With most core workouts focusing on the abs, it’s important to put some work in on the other side of your torso. You’ll likely find a couple of back extension machines in your gym. Back extensions are safe and effective for most, but if you’re suffering from lower back pain or have a previous back condition, check with your doctor before incorporating the exercise into your workouts.
Back extensions, no matter what type of machine you use, target the erector spinae muscles in your back. They run up and down your spine and are responsible for extending or straightening your spine. Having an adequate amount of strength in your erector spinae is important because it works alongside with your abs, obliques and hips to help you maintain proper posture and stabilize your spine.
If performed incorrectly, the lower back extension machine can be dangerous. Movements should be slow and controlled and done without pausing when you’re bent forward, as this position places compressive forces on your spine and can lead to disc herniations. In addition, avoid jerking or bouncing, which can cause lower back muscular strains. Extend your back just so it becomes level with your thighs, taking care not to hyperextend your spine.
Trying to complete the lower back extension with a heavy weight places a significant amount of strain on our spine. It’s similar to bending over at the waist and picking up something heavy off the floor. If using the seated or kneeling back extension machine, select a light weight. When doing the exercise on a hyperextension machine, begin by doing the exercise with just your body weight. Gradually increase the intensity of the exercise as you develop strength. In addition, workout volume should be relatively low. Complete no more than two sets of 10 repetitions during your workouts.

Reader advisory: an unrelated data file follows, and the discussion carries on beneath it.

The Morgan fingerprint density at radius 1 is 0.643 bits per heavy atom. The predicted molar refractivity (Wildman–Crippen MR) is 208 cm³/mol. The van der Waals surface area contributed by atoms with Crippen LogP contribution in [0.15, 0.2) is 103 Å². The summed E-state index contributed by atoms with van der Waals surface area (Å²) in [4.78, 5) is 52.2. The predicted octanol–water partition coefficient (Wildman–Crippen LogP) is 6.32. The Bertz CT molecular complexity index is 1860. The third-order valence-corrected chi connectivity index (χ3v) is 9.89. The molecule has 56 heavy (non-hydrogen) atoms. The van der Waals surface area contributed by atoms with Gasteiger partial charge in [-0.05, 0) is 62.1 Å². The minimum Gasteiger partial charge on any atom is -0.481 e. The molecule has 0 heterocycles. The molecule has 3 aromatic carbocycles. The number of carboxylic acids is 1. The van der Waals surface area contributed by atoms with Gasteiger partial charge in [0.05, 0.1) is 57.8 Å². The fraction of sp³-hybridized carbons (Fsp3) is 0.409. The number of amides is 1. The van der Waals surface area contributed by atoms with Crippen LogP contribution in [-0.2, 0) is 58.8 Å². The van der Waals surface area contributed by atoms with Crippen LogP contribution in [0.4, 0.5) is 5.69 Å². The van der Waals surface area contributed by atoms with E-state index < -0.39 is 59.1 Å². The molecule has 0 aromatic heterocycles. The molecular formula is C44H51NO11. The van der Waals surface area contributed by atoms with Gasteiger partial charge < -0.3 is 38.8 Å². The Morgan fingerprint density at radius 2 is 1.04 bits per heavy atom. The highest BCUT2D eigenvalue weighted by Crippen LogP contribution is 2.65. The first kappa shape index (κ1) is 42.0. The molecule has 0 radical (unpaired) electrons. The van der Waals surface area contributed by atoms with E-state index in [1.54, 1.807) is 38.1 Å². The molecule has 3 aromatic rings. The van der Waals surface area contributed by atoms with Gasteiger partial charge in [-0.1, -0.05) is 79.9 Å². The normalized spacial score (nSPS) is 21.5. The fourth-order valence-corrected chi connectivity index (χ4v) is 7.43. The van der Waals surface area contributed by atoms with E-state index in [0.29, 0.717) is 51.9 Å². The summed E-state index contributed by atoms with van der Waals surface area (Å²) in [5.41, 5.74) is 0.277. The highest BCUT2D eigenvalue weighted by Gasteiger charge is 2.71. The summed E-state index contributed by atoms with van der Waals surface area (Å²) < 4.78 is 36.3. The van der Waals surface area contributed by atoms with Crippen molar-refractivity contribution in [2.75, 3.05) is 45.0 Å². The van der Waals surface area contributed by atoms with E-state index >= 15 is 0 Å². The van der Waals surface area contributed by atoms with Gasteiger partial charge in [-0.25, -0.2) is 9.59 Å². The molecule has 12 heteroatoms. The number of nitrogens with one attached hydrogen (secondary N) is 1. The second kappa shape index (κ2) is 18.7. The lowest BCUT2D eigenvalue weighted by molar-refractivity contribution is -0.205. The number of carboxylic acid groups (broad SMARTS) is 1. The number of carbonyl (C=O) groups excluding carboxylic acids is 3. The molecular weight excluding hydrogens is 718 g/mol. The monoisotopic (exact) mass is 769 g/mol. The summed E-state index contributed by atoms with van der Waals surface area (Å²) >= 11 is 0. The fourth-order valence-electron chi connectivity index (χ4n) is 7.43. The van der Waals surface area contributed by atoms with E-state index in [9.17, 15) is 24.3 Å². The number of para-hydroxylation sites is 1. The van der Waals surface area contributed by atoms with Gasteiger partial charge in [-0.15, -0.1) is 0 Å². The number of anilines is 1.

If you’re concerned with working out on a back extension machine, you can strengthen the lower back with less-intense exercises. The aquaman and bridge exercises are done on an exercise mat and work the erector spinae. Aquaman involves lying on your stomach with your legs straight and your arms down by your side. Slowly lift your shoulders off the mat and then lower them back to the floor. The bridge is done while lying on your back with your knees bent and feet flat on the floor. Pick your hips up off the floor as high as you can and then slowly return them to the mat.
Kim Nunley has been screenwriting and working as an online health and fitness writer since 2005. She’s had multiple short screenplays produced and her feature scripts have placed at the Austin Film Festival. Prior to writing full-time, she worked as a strength coach, athletic coach and college instructor. She holds a master's degree in kinesiology from California State University, Fullerton.